So I did say we were going to flatten some slabs but before I pull my slabs out that I want to use on a table. I’m going to do these two crotch pieces and this is just proof that screwing it with these screws is going to work and I’ll get nice flat cuts. Once this works good I’ll be able to do the pieces that I want to do for an upcoming project.

It’s right about now that I’m thinking what a great day. I’m having this new flattening deck is working awesome. I’m getting to see this new wood that I’ve never milled before and then I heard a sound that brings that all to a halt now. You saw me bump whatever I hit in that log a couple times and sometimes if it’s a nail I can just get through. I was a little surprised when I couldn’t get through it with this one so now what you’ll see me do. I tried to mark out where I thought the object was that I hit and you’re gonna see it here it’s a massive bolt so someone put this bolt in this tree a long time ago. I got to be honest, I don’t know how deep it goes from here but I think I’m gonna be done with this piece. It’s probably moving over the log splitter to become firewood because I really can’t risk wrecking another blade for a sawmill slab.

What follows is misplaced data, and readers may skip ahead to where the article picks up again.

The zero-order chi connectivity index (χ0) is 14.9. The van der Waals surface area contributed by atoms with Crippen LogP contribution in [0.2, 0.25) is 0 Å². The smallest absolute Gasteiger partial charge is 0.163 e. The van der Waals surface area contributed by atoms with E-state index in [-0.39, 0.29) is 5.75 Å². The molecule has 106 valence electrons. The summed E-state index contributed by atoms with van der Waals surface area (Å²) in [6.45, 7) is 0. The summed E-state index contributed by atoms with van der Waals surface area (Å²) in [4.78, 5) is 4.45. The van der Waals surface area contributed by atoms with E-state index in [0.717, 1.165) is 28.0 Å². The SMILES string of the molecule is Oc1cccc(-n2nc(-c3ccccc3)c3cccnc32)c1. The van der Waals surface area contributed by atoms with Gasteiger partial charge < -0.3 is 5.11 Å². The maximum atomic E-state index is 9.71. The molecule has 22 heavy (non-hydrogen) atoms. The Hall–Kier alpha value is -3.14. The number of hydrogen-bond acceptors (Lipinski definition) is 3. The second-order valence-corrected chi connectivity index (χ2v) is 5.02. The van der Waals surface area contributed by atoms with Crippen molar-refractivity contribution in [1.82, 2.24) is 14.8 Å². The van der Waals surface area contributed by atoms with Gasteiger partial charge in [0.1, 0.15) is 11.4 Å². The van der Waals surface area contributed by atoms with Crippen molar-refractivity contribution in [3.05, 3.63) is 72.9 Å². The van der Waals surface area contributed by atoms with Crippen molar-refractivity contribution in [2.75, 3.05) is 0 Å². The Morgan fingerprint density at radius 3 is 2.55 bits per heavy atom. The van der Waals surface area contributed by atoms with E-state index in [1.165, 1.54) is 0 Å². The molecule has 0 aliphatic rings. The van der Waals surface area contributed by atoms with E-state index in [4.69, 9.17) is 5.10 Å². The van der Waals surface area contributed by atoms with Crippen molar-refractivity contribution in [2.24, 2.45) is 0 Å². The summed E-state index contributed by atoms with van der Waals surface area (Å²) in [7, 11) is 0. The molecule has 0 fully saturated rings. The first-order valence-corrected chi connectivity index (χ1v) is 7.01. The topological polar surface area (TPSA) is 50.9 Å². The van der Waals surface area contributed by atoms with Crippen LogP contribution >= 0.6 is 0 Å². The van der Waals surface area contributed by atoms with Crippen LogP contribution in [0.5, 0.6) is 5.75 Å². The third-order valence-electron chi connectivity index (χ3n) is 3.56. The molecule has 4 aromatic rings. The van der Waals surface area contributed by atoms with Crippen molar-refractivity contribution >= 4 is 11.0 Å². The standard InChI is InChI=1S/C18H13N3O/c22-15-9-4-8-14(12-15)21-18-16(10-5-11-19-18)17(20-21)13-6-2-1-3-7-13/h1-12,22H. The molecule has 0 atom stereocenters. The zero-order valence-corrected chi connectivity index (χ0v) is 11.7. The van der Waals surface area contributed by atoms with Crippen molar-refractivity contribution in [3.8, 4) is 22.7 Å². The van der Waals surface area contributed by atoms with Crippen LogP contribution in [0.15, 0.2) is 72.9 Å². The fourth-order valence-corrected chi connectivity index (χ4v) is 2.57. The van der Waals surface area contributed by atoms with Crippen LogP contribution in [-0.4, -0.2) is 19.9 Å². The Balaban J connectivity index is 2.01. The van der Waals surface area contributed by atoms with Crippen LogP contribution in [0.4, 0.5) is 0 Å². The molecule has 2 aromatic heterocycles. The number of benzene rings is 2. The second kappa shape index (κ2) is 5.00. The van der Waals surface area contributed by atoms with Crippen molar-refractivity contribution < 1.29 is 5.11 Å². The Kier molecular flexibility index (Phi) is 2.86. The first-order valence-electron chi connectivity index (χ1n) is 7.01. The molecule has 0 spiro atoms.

Well it’s never a fun day at the mill when you hit any type of metal in a tree but sometimes that’s just the way that it goes. I’m gonna call today a success as far as proof of concept to being able to flatten slabs on the mill. The next video that you’re gonna see is we’re actually gonna do a start to finish with the elm slabs. We’re gonna book match them to join them together. Weld up a steel base and I’m gonna show you the whole process that I can do to complete a table for an upcoming commission that I have.

So thank you for joining me! If you like what I do please subscribe and have a great day. Thank you!